Land and Resource Management Plans, which are also known as “forest plans,” guide the individual U.S. Forest Service (USFS) units in meeting their responsibilities as federal land managers. Forest plans carry particular weight in areas where existing regulations, laws and policies do not provide clear or specific enough guidance. According to the National Forest Management Act, forest plans must be revised and updated every 15 years and must meet a range of requirements in their development.
In 2012, a new rule was created that sets requirements for the planning process. The 2012 rule aims to ensure that forest plans support ecological, social, and economic sustainability goals and that adaptive management and the most recent science-based information are incorporated into forest planning. It also created new requirements for public participation that are intended to improve collaboration with local communities and diverse stakeholders about forest management activities. Finally, it created opportunities for the public to engage with the planning process to ensure that forest plans are responsive to the public interest.
The planning process for forest plans involves three distinct phases. First is the assessment phase, where the ecological, social and economic conditions within the national forest unit are evaluated. Second is the plan development phase, where the information gathered in the assessment process is translated into management goals and guidance to reach those goals. Lastly, the monitoring phase involves establishing indicators to measure success and track progress toward forest plan goals.
The assessment phase, during which the national forest unit gathers all pertinent information about conditions relevant to management of the forest, is the first opportunity for public involement in the forest planning process. During this period, USFS officials will seek out input from a range of sources, including state agencies, local jurisdictions, and interested citizens. The plan development phase is where local stakeholders have the best opportunity to provide input into how the national forest unit should be managed and what the priorities ought to be.
Under the 2012 rule, forest plans must include a variety of the following components:
- Desired conditions – which describe the aspirations for the ecological, social, or economic conditions in the national forest unit;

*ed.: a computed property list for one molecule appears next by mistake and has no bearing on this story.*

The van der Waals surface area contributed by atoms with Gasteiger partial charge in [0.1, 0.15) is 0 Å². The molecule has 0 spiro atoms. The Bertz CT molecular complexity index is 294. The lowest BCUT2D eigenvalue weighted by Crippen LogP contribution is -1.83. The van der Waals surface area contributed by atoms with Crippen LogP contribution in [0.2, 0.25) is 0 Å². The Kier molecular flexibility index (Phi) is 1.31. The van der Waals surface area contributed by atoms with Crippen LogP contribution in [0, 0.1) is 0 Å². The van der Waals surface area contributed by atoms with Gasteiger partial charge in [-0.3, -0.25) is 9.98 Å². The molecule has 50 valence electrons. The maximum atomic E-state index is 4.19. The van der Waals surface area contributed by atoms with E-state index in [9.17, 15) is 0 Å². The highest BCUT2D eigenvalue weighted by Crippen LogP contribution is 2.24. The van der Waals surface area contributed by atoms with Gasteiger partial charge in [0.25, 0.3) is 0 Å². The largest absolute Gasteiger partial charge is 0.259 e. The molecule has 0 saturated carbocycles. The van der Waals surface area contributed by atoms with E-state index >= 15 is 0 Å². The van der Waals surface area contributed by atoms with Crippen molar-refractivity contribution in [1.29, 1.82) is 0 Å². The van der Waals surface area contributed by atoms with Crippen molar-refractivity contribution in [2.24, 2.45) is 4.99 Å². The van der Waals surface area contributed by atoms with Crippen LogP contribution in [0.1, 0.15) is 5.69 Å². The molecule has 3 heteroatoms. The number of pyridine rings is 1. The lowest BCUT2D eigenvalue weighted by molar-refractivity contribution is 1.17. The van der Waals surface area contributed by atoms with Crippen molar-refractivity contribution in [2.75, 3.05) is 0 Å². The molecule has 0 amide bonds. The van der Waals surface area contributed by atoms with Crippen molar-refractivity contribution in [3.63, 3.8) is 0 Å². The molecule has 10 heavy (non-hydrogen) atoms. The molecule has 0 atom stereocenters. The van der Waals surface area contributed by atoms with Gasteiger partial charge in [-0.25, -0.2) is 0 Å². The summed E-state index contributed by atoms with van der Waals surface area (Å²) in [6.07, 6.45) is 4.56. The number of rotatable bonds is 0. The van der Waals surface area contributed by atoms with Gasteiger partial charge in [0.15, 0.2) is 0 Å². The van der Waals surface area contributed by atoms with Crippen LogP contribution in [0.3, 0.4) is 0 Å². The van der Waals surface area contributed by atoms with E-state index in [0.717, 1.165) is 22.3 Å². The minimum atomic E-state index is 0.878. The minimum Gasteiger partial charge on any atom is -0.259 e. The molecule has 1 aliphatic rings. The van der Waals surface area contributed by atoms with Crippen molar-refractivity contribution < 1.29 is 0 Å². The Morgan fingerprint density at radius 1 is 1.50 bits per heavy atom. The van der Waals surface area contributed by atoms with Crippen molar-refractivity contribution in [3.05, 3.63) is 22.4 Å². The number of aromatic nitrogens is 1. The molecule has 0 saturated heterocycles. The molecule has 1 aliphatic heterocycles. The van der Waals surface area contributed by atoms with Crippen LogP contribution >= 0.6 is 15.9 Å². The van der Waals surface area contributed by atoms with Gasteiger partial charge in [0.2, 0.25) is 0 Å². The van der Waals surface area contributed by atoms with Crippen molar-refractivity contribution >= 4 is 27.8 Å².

- Objectives – measurable and time-specific statements that can be used in the monitoring phase to evaluate progress toward desired conditions;
- Standards – constraints on projects and activities to ensure the achievement (or maintenance) of desired conditions;
- Guidelines – constraints on projects and activities intended to provide flexibility in reaching desired conditions;
- Goals – statements of intent (as opposed to desired conditions) related mainly to process functions; and
- Suitability of lands – identification of areas within the national forest unit suitable or unsuitable to specific uses (such as timber harvest, recreation, etc.).
With regard to watershed health, all forest plans are directed to identify priority watersheds for maintenance or restoration of health and function. That said, forest plans are also intended to address a variety of other purposes for which the national forest was designated and ensure long-term, sustainable management of those values. While undergoing the plan development process and incorporating input into the planning process, the USFS must also review the plan according to National Environmental Policy Act (NEPA) regulations to ensure that the environmental impacts of the new forest plan are minimized and/or mitigated.
In the Verde River watershed, the opportunity for engaging in the forest planning process on the Prescott National Forest (PNF) has recently closed. The PNF Land and Resource Management Plan was completed and adopted in June of 2015, and will now guide PNF’s management activities until 2030. Click here to view PNF’s plan.
The Coconino National Forest (CNF) is entering the final phases of the forest plan development process. A draft plan has been released and is anticipated to be approved in early 2017. Click here to view updates on the CNF’s forest plan process.
The Tonto National Forest (TNF) is just beginning its forest plan revision process. For those interested in the management of the lands affecting the lower reach of the Verde River and the reservoirs of Horseshoe Lake and Bartlett Lake, this is an opportune time to become engaged. Stakeholders who are interested in becoming involved or sharing information or input in TNF’s planning process are encouraged to visit the following site for additional information.
The USFS has also been developing citizen-oriented resources to help facilitate public engagement in the forest planning process. If you are interested in learning more about the process, and how local communities and concerned residents can get involved, the following link will take you to a recently published report on this topic.